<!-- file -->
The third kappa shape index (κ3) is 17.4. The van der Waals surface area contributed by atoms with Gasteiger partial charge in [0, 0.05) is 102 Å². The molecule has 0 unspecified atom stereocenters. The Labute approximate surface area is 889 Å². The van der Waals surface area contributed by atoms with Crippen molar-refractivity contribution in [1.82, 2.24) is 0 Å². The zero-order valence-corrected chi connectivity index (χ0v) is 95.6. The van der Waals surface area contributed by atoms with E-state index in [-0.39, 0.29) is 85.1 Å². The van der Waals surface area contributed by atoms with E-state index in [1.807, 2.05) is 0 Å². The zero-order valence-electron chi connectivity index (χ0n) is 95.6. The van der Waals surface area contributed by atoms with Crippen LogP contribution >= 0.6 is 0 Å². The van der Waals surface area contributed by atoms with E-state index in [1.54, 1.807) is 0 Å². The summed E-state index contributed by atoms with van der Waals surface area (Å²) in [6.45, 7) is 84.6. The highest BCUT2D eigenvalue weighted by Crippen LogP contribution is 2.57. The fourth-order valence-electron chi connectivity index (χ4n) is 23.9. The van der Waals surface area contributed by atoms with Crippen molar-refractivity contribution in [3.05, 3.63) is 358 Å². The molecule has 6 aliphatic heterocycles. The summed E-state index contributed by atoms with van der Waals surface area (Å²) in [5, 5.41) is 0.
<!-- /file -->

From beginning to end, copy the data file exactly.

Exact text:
The third kappa shape index (κ3) is 17.4. The van der Waals surface area contributed by atoms with Gasteiger partial charge in [0, 0.05) is 102 Å². The molecule has 0 unspecified atom stereocenters. The Labute approximate surface area is 889 Å². The van der Waals surface area contributed by atoms with Crippen molar-refractivity contribution in [1.82, 2.24) is 0 Å². The zero-order valence-corrected chi connectivity index (χ0v) is 95.6. The van der Waals surface area contributed by atoms with E-state index in [-0.39, 0.29) is 85.1 Å². The van der Waals surface area contributed by atoms with E-state index in [1.807, 2.05) is 0 Å². The zero-order valence-electron chi connectivity index (χ0n) is 95.6. The van der Waals surface area contributed by atoms with Crippen LogP contribution >= 0.6 is 0 Å². The van der Waals surface area contributed by atoms with E-state index in [1.54, 1.807) is 0 Å². The summed E-state index contributed by atoms with van der Waals surface area (Å²) in [6.45, 7) is 84.6. The highest BCUT2D eigenvalue weighted by Crippen LogP contribution is 2.57. The fourth-order valence-electron chi connectivity index (χ4n) is 23.9. The van der Waals surface area contributed by atoms with Crippen molar-refractivity contribution in [3.05, 3.63) is 358 Å². The molecule has 6 aliphatic heterocycles. The summed E-state index contributed by atoms with van der Waals surface area (Å²) in [5, 5.41) is 0.